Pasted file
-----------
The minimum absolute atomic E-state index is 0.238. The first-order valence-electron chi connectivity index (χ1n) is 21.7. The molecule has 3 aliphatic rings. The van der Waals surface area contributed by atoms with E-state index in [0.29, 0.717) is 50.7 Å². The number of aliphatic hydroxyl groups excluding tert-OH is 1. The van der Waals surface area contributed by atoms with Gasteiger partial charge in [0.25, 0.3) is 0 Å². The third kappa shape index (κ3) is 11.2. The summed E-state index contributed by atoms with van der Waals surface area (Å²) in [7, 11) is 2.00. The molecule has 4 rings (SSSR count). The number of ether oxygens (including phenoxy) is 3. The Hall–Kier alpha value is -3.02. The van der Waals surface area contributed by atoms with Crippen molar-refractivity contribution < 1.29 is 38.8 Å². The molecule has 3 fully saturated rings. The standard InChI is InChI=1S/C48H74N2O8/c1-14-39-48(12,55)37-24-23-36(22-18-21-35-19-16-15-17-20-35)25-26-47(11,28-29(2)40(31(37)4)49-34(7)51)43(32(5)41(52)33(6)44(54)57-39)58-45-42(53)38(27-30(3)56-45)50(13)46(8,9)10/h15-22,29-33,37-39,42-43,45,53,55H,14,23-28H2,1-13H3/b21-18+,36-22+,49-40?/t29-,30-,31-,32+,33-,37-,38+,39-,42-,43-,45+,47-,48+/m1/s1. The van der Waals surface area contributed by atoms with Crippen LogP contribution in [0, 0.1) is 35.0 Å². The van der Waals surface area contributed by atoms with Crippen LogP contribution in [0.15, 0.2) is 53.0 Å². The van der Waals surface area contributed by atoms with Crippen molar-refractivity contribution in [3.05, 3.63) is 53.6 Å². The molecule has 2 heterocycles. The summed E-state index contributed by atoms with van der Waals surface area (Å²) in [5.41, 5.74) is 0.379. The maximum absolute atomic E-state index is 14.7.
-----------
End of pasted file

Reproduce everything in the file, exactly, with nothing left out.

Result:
The minimum absolute atomic E-state index is 0.238. The first-order valence-electron chi connectivity index (χ1n) is 21.7. The molecule has 3 aliphatic rings. The van der Waals surface area contributed by atoms with E-state index in [0.29, 0.717) is 50.7 Å². The number of aliphatic hydroxyl groups excluding tert-OH is 1. The van der Waals surface area contributed by atoms with Gasteiger partial charge in [0.25, 0.3) is 0 Å². The third kappa shape index (κ3) is 11.2. The summed E-state index contributed by atoms with van der Waals surface area (Å²) in [7, 11) is 2.00. The molecule has 4 rings (SSSR count). The number of ether oxygens (including phenoxy) is 3. The Hall–Kier alpha value is -3.02. The van der Waals surface area contributed by atoms with Crippen molar-refractivity contribution < 1.29 is 38.8 Å². The molecule has 3 fully saturated rings. The standard InChI is InChI=1S/C48H74N2O8/c1-14-39-48(12,55)37-24-23-36(22-18-21-35-19-16-15-17-20-35)25-26-47(11,28-29(2)40(31(37)4)49-34(7)51)43(32(5)41(52)33(6)44(54)57-39)58-45-42(53)38(27-30(3)56-45)50(13)46(8,9)10/h15-22,29-33,37-39,42-43,45,53,55H,14,23-28H2,1-13H3/b21-18+,36-22+,49-40?/t29-,30-,31-,32+,33-,37-,38+,39-,42-,43-,45+,47-,48+/m1/s1. The van der Waals surface area contributed by atoms with Crippen LogP contribution in [0, 0.1) is 35.0 Å². The van der Waals surface area contributed by atoms with Crippen LogP contribution in [0.15, 0.2) is 53.0 Å². The van der Waals surface area contributed by atoms with Crippen molar-refractivity contribution in [3.05, 3.63) is 53.6 Å². The molecule has 2 heterocycles. The summed E-state index contributed by atoms with van der Waals surface area (Å²) in [5.41, 5.74) is 0.379. The maximum absolute atomic E-state index is 14.7.